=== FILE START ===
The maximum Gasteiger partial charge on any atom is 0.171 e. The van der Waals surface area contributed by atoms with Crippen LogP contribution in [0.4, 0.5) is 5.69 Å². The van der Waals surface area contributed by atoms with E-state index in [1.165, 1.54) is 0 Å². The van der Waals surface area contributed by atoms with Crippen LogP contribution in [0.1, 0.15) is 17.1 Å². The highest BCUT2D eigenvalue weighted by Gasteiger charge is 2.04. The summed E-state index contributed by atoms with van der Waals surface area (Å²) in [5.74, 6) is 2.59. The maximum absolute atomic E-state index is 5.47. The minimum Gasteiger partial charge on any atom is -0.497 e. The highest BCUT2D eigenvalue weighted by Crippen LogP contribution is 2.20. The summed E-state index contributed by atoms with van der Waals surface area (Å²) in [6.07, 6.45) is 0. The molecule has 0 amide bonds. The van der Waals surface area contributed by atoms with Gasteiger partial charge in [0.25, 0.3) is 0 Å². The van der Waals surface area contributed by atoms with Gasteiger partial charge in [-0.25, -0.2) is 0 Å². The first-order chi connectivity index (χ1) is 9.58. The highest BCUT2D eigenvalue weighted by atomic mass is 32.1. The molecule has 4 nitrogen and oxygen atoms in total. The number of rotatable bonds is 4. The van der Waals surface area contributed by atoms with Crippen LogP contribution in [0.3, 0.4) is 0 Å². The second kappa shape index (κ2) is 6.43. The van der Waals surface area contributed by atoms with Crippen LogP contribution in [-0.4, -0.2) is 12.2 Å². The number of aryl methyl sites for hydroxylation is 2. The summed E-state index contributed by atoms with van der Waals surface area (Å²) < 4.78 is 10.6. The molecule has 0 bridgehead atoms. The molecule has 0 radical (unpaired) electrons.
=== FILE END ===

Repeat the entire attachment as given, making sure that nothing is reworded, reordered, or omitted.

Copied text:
The maximum Gasteiger partial charge on any atom is 0.171 e. The van der Waals surface area contributed by atoms with Crippen LogP contribution in [0.4, 0.5) is 5.69 Å². The van der Waals surface area contributed by atoms with E-state index in [1.165, 1.54) is 0 Å². The van der Waals surface area contributed by atoms with Crippen LogP contribution in [0.1, 0.15) is 17.1 Å². The highest BCUT2D eigenvalue weighted by Gasteiger charge is 2.04. The summed E-state index contributed by atoms with van der Waals surface area (Å²) in [5.74, 6) is 2.59. The maximum absolute atomic E-state index is 5.47. The minimum Gasteiger partial charge on any atom is -0.497 e. The highest BCUT2D eigenvalue weighted by Crippen LogP contribution is 2.20. The summed E-state index contributed by atoms with van der Waals surface area (Å²) in [6.07, 6.45) is 0. The molecule has 0 amide bonds. The van der Waals surface area contributed by atoms with Gasteiger partial charge in [0.25, 0.3) is 0 Å². The van der Waals surface area contributed by atoms with Gasteiger partial charge in [-0.25, -0.2) is 0 Å². The first-order chi connectivity index (χ1) is 9.58. The highest BCUT2D eigenvalue weighted by atomic mass is 32.1. The molecule has 4 nitrogen and oxygen atoms in total. The number of rotatable bonds is 4. The van der Waals surface area contributed by atoms with Crippen LogP contribution in [0.3, 0.4) is 0 Å². The second kappa shape index (κ2) is 6.43. The van der Waals surface area contributed by atoms with Crippen LogP contribution in [-0.4, -0.2) is 12.2 Å². The number of aryl methyl sites for hydroxylation is 2. The summed E-state index contributed by atoms with van der Waals surface area (Å²) < 4.78 is 10.6. The molecule has 0 bridgehead atoms. The molecule has 0 radical (unpaired) electrons.